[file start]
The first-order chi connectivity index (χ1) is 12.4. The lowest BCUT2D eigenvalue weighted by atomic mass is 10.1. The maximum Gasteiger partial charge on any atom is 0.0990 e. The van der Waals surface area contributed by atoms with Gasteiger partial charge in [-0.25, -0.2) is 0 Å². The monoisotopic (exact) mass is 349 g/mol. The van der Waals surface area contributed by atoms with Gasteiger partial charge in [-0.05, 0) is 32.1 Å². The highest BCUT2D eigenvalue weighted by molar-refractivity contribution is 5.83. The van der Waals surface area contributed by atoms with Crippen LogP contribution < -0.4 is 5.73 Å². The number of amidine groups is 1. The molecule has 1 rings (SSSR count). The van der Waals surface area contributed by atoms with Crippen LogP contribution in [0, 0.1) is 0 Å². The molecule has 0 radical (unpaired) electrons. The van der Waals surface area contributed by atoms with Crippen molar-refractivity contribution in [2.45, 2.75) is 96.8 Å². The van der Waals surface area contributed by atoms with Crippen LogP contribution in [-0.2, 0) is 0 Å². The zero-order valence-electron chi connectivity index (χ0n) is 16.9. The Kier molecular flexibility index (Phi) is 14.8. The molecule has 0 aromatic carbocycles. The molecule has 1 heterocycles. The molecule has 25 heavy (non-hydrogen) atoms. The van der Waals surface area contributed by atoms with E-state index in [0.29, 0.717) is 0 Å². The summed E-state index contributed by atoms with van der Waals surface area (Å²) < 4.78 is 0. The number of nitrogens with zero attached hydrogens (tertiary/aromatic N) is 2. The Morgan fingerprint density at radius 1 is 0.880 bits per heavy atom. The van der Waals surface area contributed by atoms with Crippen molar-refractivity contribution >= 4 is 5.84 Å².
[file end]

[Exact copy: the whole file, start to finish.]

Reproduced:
The first-order chi connectivity index (χ1) is 12.4. The lowest BCUT2D eigenvalue weighted by atomic mass is 10.1. The maximum Gasteiger partial charge on any atom is 0.0990 e. The van der Waals surface area contributed by atoms with Gasteiger partial charge in [-0.25, -0.2) is 0 Å². The monoisotopic (exact) mass is 349 g/mol. The van der Waals surface area contributed by atoms with Gasteiger partial charge in [-0.05, 0) is 32.1 Å². The highest BCUT2D eigenvalue weighted by molar-refractivity contribution is 5.83. The van der Waals surface area contributed by atoms with Crippen LogP contribution < -0.4 is 5.73 Å². The number of amidine groups is 1. The molecule has 1 rings (SSSR count). The van der Waals surface area contributed by atoms with Crippen LogP contribution in [0, 0.1) is 0 Å². The molecule has 0 radical (unpaired) electrons. The van der Waals surface area contributed by atoms with Crippen molar-refractivity contribution in [2.45, 2.75) is 96.8 Å². The van der Waals surface area contributed by atoms with Crippen LogP contribution in [-0.2, 0) is 0 Å². The zero-order valence-electron chi connectivity index (χ0n) is 16.9. The Kier molecular flexibility index (Phi) is 14.8. The molecule has 0 aromatic carbocycles. The molecule has 1 heterocycles. The molecule has 25 heavy (non-hydrogen) atoms. The van der Waals surface area contributed by atoms with E-state index in [0.29, 0.717) is 0 Å². The summed E-state index contributed by atoms with van der Waals surface area (Å²) < 4.78 is 0. The number of nitrogens with zero attached hydrogens (tertiary/aromatic N) is 2. The Morgan fingerprint density at radius 1 is 0.880 bits per heavy atom. The van der Waals surface area contributed by atoms with Crippen molar-refractivity contribution >= 4 is 5.84 Å².